Share on other sites

I would ask yourself first of all, how much are you going to camp off the grid with no hookups?  Since you are only on the road 6 months a year the answer would probably have to be at least half that time off the grid to make it even worth the money or effort.  In other words, boondocking for 90 to 100 days a year it could be worth it.

Keep in mind, depending on how much solar you are installing you also will need a large enough battery bank, the correctly matched charging system, and the right inverter.  If you are throwing some panels up on the roof to charge two 12-volt house batteries then you probably are not gaining much.

If you already have a generator then the equation gets more complicated IMHO.  Basically you are installing solar to keep from using your generator to recharge the house bank.  With or without solar you will still have to run the generator to have a/c.  So now you have to ask yourself is it worth installing solar to keep from having to run my generator 2 or 3 hours a day while boondocking?   Plus, will I always want to boondock in sites where there is full sun during the summer months?

Share this post


Link to post
Share on other sites
3 hours ago, FL-JOE said:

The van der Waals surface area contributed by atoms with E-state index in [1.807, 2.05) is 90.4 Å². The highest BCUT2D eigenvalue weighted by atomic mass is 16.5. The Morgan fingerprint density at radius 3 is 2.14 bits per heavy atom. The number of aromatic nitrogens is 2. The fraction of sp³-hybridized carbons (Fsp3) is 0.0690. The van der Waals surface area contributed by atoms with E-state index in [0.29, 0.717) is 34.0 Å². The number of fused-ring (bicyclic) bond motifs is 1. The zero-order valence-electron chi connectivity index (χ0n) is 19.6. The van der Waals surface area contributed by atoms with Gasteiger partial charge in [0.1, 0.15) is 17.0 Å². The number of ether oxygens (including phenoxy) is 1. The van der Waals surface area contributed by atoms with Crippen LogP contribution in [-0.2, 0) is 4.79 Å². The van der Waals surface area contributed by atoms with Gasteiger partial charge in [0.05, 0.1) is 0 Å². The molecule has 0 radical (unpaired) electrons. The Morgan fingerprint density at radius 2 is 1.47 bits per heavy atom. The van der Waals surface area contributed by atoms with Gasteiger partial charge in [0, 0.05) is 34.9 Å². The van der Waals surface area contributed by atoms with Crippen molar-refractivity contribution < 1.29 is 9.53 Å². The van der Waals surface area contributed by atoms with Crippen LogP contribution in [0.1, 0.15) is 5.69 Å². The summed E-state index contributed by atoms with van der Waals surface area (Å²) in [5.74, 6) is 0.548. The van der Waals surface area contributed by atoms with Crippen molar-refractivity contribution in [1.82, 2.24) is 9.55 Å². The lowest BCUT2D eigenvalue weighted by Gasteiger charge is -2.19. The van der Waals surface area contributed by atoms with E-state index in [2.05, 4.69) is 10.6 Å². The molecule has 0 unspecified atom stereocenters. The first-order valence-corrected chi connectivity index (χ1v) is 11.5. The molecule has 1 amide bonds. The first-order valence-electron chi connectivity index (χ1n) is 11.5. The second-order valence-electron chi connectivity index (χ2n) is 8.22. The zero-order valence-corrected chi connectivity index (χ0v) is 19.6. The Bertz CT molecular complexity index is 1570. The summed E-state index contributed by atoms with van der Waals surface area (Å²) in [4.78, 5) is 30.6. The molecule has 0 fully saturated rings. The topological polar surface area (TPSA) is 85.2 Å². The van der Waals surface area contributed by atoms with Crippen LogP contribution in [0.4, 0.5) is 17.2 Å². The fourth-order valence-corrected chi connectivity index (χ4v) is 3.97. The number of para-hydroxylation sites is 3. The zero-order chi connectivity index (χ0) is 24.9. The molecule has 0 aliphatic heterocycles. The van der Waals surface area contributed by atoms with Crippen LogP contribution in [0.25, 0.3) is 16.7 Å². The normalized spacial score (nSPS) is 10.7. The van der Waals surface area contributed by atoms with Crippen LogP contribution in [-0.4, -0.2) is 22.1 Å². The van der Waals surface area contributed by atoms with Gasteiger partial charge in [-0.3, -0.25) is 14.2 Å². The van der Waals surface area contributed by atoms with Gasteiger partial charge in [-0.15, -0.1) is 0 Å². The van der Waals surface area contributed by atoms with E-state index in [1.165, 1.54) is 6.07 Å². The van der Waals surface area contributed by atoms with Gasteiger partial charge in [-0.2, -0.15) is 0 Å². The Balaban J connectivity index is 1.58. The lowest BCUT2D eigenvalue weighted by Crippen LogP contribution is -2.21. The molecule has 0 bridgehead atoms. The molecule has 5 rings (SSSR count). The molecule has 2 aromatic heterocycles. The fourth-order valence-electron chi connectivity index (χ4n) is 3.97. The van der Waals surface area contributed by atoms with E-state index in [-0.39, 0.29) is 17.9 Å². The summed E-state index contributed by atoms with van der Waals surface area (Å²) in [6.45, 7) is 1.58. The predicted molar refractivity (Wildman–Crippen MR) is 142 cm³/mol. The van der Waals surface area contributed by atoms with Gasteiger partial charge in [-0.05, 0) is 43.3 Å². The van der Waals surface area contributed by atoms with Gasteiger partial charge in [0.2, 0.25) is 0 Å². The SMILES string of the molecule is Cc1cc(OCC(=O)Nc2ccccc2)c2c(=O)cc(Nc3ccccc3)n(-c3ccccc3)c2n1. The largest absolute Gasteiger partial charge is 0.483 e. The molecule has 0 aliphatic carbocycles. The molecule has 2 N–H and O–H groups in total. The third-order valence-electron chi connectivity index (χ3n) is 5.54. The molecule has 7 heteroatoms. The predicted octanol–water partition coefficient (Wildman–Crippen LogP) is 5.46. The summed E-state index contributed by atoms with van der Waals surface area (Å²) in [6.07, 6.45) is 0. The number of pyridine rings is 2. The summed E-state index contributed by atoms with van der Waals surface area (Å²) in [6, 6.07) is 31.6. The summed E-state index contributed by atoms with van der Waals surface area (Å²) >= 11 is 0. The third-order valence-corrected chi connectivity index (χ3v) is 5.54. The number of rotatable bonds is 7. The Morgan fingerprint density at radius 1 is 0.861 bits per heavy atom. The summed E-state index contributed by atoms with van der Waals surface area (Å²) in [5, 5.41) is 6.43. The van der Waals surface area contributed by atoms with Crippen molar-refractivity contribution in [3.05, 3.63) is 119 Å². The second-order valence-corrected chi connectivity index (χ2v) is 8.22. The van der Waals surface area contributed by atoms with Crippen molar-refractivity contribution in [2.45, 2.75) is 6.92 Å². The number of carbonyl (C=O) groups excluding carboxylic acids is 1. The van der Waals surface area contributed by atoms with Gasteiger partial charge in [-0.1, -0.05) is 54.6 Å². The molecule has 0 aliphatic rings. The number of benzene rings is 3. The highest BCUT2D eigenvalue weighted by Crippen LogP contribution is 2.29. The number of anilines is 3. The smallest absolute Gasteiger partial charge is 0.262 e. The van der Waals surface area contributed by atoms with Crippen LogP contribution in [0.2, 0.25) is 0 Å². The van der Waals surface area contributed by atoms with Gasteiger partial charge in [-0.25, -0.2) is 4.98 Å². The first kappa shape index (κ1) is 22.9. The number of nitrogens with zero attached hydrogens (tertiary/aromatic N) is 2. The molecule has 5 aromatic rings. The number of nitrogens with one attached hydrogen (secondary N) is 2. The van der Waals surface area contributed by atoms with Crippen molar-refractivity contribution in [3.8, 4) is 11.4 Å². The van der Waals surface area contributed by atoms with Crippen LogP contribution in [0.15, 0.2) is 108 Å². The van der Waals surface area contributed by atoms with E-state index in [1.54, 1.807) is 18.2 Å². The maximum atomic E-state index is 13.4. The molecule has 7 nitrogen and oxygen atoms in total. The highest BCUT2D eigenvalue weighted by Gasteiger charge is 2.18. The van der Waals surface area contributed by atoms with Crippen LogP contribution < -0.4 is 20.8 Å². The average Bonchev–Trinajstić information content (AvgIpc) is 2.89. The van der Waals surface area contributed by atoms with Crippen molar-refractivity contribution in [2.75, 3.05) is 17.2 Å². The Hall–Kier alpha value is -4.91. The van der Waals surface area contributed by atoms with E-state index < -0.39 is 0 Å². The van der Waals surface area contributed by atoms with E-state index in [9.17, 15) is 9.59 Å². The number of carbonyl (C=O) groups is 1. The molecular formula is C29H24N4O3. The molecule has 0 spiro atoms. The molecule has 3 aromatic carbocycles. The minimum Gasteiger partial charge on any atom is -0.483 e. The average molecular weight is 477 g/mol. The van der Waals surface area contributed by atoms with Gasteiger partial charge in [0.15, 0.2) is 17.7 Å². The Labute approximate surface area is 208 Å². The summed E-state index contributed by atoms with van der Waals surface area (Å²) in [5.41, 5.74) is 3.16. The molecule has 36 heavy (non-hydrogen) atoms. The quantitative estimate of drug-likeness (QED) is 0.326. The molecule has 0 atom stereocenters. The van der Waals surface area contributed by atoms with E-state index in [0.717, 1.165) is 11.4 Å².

With or without solar you will still have to run the generator to have a/c. 

Plus you have to run the generator under full load for at least an hour a month just to keep it in shape.  In addition to having it serviced regularly. That's why my last van didn't have a generator. I did have the van built so one could be added later for resale purposes but I really don't like to own a generator. I also don't like propane so that van was all electric except the few things that ran off my diesel fuel tank. That meant installing as many solar panels as I could fit on the roof but I really like the sounds of silence.

Linda

Share this post


Link to post
Share on other sites

The peace and quiet is worth a lot to us as is not having to be around to run the generator or mess with it.  Solar has gone down a lot so we purchased a little more than we needed and don't worry about.  Our solar cost substantially less than a $1 a watt.  We already had enough batteries and an inverter.

Share this post


Link to post